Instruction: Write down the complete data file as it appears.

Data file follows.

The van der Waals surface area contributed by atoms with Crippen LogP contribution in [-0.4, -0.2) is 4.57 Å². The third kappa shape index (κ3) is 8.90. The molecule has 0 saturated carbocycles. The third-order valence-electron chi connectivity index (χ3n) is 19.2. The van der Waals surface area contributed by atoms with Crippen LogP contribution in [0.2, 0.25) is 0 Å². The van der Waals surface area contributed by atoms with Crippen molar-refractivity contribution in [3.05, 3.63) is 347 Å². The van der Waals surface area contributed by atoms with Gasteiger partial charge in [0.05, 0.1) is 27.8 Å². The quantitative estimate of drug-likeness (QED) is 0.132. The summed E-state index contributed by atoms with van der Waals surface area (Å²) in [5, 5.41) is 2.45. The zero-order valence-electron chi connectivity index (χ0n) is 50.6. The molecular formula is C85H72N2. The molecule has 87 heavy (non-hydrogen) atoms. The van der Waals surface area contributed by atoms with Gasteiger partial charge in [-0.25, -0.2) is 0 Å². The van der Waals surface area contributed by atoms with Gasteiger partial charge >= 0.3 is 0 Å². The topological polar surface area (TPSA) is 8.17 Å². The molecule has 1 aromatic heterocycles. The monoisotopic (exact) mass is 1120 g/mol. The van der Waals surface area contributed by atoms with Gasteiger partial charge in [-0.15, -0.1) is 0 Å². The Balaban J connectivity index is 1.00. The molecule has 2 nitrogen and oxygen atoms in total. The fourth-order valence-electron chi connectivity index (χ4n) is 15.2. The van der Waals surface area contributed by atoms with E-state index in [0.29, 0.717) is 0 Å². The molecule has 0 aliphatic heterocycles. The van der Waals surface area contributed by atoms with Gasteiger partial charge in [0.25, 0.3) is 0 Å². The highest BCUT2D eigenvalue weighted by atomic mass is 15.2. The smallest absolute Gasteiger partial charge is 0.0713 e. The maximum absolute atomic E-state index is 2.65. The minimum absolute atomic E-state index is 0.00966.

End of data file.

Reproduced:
The van der Waals surface area contributed by atoms with Crippen LogP contribution in [-0.4, -0.2) is 4.57 Å². The third kappa shape index (κ3) is 8.90. The molecule has 0 saturated carbocycles. The third-order valence-electron chi connectivity index (χ3n) is 19.2. The van der Waals surface area contributed by atoms with Crippen LogP contribution in [0.2, 0.25) is 0 Å². The van der Waals surface area contributed by atoms with Crippen molar-refractivity contribution in [3.05, 3.63) is 347 Å². The van der Waals surface area contributed by atoms with Gasteiger partial charge in [0.05, 0.1) is 27.8 Å². The quantitative estimate of drug-likeness (QED) is 0.132. The summed E-state index contributed by atoms with van der Waals surface area (Å²) in [5, 5.41) is 2.45. The zero-order valence-electron chi connectivity index (χ0n) is 50.6. The molecular formula is C85H72N2. The molecule has 87 heavy (non-hydrogen) atoms. The van der Waals surface area contributed by atoms with Gasteiger partial charge in [-0.25, -0.2) is 0 Å². The van der Waals surface area contributed by atoms with Gasteiger partial charge >= 0.3 is 0 Å². The topological polar surface area (TPSA) is 8.17 Å². The molecule has 1 aromatic heterocycles. The monoisotopic (exact) mass is 1120 g/mol. The van der Waals surface area contributed by atoms with Gasteiger partial charge in [-0.15, -0.1) is 0 Å². The Balaban J connectivity index is 1.00. The molecule has 2 nitrogen and oxygen atoms in total. The fourth-order valence-electron chi connectivity index (χ4n) is 15.2. The van der Waals surface area contributed by atoms with E-state index in [0.29, 0.717) is 0 Å². The molecule has 0 aliphatic heterocycles. The van der Waals surface area contributed by atoms with Gasteiger partial charge in [0.25, 0.3) is 0 Å². The highest BCUT2D eigenvalue weighted by atomic mass is 15.2. The smallest absolute Gasteiger partial charge is 0.0713 e. The maximum absolute atomic E-state index is 2.65. The minimum absolute atomic E-state index is 0.00966.